Below, Greg Cox is about to nibble on one of his luscious greens. Greg and India are a big part of RAFFL (Rutland Area Farm and Food Link), which sponsored the summit.
|From Farmers' Market Farmers|
Meter was quick to note that even though the economic hardships plaguing the nation’s farm families are also hitting home in Vermont, he also sees a lot of promise for farms to thrive here. Meter noted the significance of the Farm to Plate planning process to strategically guide agriculture at a statewide level. This, coupled with the grassroots groundswell of support for local food and the presence of so many innovative farmers, bodes well for our agricultural future.
The short of it: the current food system takes wealth out of local communities, while community based food systems provide a path towards economic recovery.
The Farm to Plate Initiative, and the work of the numerous farm and food organizations like the Rutland Area Farm and Food Link, supports the strengthening of community-based food systems here in Vermont.
Meter stressed that the key to strong community-based food systems is the presence of direct relationships between a wide variety of players. This is where I see Vermont excelling - we are a small state, and these relationships are already strong. Examples abound - diversified farms know their customers by name, Vermont Fresh Network introduces farmers to chefs, RAFFL mixers build community between beginning farmers and link farmers and institutions like the local hospital.
As our food systems strengthen and expand, new relationships will develop. As processing and distribution hubs come on-line, farmers will know the face of brokers, distributors and specialty food processors. Brokers and distributors, in turn, will better know the food service directors at our schools and institutions. It is these relationships that stimulate creative partnerships between producers, processors, consumers, and more that increase demand for and value of agricultural products. This web of economic activity, when focused on local, statewide and regional relationships, will capture the dollars running through Vermont’s agricultural economy and help rebuild the wealth of our rural communities.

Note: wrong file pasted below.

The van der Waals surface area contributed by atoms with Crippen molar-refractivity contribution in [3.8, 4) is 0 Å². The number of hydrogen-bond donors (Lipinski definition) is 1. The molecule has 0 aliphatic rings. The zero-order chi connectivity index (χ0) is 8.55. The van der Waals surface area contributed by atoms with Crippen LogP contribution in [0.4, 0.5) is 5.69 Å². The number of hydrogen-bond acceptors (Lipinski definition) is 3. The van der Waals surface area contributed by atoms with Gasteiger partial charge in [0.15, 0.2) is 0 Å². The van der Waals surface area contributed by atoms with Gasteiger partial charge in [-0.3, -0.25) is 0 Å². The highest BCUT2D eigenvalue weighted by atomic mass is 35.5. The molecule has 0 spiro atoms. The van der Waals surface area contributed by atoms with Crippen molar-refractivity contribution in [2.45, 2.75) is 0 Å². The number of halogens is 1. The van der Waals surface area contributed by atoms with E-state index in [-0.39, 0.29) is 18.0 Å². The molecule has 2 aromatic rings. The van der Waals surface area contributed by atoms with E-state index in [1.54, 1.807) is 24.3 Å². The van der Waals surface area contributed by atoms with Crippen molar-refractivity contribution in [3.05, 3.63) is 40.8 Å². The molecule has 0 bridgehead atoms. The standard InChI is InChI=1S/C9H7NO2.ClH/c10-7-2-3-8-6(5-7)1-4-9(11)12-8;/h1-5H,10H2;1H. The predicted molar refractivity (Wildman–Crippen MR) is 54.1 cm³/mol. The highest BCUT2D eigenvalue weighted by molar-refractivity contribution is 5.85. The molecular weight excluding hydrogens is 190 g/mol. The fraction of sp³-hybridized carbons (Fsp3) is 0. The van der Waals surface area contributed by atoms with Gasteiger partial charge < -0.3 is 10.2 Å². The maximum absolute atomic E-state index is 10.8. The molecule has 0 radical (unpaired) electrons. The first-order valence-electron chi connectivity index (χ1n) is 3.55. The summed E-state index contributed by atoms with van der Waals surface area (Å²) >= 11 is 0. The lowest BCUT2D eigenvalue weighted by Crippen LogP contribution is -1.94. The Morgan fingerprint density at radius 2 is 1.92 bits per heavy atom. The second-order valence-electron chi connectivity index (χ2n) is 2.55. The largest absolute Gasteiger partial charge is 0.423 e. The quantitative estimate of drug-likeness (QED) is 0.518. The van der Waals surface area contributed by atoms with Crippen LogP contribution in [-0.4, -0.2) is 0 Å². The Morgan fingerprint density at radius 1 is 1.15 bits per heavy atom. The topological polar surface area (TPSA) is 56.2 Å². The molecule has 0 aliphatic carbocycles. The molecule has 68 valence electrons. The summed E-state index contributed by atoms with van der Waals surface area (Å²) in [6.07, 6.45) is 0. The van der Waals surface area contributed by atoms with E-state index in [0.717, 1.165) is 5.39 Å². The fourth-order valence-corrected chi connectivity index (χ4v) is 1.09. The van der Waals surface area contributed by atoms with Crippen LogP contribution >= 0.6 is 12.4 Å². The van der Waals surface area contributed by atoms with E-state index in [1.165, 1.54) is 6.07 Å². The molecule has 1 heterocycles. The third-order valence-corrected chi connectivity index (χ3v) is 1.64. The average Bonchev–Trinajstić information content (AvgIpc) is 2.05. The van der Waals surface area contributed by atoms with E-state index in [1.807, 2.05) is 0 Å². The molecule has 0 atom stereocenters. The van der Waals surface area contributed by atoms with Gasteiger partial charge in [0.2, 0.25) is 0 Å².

I found the success stories that Meter shared from across the country most inspiring. Examples that I’m excited to see folks explore here in Vermont include:
• Farms that are pushing the envelope in season extension (12 month greens production), marketing prowess (hydroponic operation capturing majority market share in the Twin Cities) and exceptional sales numbers at intensive scales (CSA with $70,000 sales/acre)
• Restaurants that are truly committed to impacting the farm economy (Cafe that sources 59% of inventory locally from over 50 producers)
• Institutional sales successes (University leadership to buy locally has led to 25 stores & institutions in Northern Iowa buying $1.8 million of local food)
• Regional food processing center (involves community players, stimulates new markets like hospital, food co-op and schools)
• Producer and buyers co-op that includes farmers, hospital food service, distributors and truckers as owners.
• Co-operative marketing models (Poultry business cluster addresses scale issues - co-op allows independent small scale production with larger scale processing)
A slideshow of the Farm to Plate planning process updated us all on the effort thus far. Break out sessions throughout the day allowed for input and discussion on the many sections of the Farm 2 Plate Strategic Plan, including the proposed 20 Goals for 2020. The draft of the plan is set to be competed by the end of June (incorporating everything they’ve heard during this summit and many other focus group sessions around the state).
A fantastic lunch sourced from many local farms was served. Pulled pork from Brown Boar Farm, fresh salad greens from Vermont Herb & Salad Company, Beet Salad from Foggy Meadow Farm and more from Brown’s Farm Stand, Thomas Dairy, Boardman Hill Farm, Perry’s Potatoes, Green Mountain Coffee and Dellveneri Bakery.